Nigeria’s External Reserves Decline by $460m in Two Months

  • Nigeria’s External Reserves Decline by $460m in Two Months

Nigeria’s external reserves continued to decline in the last two months despite a claim of improved capital inflows through the I&E forex window.

The latest data from the Central Bank of Nigeria (CBN) showed external reserves declined from over $45.18 billion recorded in June 2019 to $44.72 billion as of August 6th, 2019. This represents a decline of $460 million and suggested that the weak demands for Nigerian oil in the global market might have started weighing on the foreign reserves.

In June, the reserves rose to $45.18 billion, the highest in the last two months but declined by almost $170 million to $45 billion on July 25th before plunging by another $290 million to $44.72 billion.

Apart from the weak global demand for Nigerian crude oil, oil price plunged below $60 a barrel on Wednesday to $57.31 following president Trump decision to seized Venezuelan government assets in the USA, one of the world’s key oil producers.

The move increased global risk and uncertainty as investors in the energy sector pulled back, especially knowing the US and China are still not getting anywhere with the trade agreement.

However, with oil now trading below the Federal Government’s $60 per barrel benchmarked in the 2019 budget, the budget deficit will surge or CBN will have to source for an alternative to bridge the difference in projected funding.

This may not be unconnected with CBN recent policy to restrict milk importers from accessing forex from the apex bank to ease about $1.2 billion to $1.5 billion pressure on the foreign reserves, the amount spent on milk importation yearly.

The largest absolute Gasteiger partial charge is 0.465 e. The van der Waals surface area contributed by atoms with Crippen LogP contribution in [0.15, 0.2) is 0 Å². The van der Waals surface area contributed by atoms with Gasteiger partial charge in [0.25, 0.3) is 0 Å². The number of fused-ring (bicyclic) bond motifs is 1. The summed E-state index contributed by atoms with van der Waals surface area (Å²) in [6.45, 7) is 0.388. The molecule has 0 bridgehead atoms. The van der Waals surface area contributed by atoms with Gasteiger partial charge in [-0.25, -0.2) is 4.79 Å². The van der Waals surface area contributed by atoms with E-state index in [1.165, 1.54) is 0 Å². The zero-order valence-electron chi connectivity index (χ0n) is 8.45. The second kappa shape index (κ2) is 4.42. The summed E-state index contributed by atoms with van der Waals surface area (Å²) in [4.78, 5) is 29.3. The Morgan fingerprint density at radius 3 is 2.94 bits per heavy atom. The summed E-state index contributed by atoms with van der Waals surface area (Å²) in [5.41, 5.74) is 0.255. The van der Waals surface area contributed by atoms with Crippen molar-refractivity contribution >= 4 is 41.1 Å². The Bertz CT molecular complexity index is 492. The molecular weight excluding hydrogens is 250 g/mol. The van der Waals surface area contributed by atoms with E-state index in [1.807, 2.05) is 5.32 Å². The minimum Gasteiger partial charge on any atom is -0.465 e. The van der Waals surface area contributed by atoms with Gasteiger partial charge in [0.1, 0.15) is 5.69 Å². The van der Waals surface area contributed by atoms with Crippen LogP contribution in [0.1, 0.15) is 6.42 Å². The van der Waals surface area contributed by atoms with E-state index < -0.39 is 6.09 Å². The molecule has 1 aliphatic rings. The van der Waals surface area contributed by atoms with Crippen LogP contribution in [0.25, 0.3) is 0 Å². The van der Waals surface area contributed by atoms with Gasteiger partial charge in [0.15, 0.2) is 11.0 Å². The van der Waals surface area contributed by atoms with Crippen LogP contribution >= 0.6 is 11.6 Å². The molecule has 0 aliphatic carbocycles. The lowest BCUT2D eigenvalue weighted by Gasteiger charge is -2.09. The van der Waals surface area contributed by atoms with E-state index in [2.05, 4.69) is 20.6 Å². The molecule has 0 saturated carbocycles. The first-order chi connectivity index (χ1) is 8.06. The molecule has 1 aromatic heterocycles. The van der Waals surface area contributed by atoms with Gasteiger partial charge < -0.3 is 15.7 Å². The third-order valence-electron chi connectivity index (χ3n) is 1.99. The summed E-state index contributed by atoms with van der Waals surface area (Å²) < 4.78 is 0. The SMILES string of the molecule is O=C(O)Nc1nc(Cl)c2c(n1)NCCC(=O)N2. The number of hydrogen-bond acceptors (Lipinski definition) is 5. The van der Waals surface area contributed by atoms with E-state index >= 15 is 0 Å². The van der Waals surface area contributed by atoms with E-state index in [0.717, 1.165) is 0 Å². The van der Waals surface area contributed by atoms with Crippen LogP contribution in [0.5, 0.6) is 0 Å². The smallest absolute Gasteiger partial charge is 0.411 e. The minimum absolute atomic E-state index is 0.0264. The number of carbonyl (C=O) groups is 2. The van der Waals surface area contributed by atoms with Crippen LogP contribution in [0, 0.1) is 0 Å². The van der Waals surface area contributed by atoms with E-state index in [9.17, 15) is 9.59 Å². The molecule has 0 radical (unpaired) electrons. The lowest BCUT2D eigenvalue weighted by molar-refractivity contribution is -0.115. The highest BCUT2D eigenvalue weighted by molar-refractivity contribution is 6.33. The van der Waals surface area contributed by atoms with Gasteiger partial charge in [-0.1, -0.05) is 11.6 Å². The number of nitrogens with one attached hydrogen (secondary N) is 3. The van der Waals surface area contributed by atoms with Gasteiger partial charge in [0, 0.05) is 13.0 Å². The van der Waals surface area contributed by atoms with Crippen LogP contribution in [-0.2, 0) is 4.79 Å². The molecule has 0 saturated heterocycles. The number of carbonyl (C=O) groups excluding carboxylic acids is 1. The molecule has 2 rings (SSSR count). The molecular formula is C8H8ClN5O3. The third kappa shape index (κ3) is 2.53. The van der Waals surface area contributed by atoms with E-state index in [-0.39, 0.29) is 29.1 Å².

It should also be recalled that the CBN had previously restricted palm oil importers from approaching the apex bank for foreign exchange in May, citing needs to conserve the foreign reserves and stimulate local production.

The current global events are pointing to a cautious central bank struggling to sustain its ability to intervene in the foreign exchange market in order to maintain Naira stability despite claiming that investors exchanged $35 billion through the I&E forex window in the last two years.

With oil price now trading below the 2019 budget benchmark, the apex bank would have to restrict more items from official windows. A move that could once again widen foreign exchange rates, especially in the black market and automatically increased consumer prices of import-dependent products.

About the Author

Samed Olukoya
CEO/Founder Investors King Ltd, a foreign exchange research analyst, contributing author on New York-based Talk Markets and, with over a decade long experience in the global financial market. Contact Samed on Twitter: @sameolukoya; Email: [email protected]

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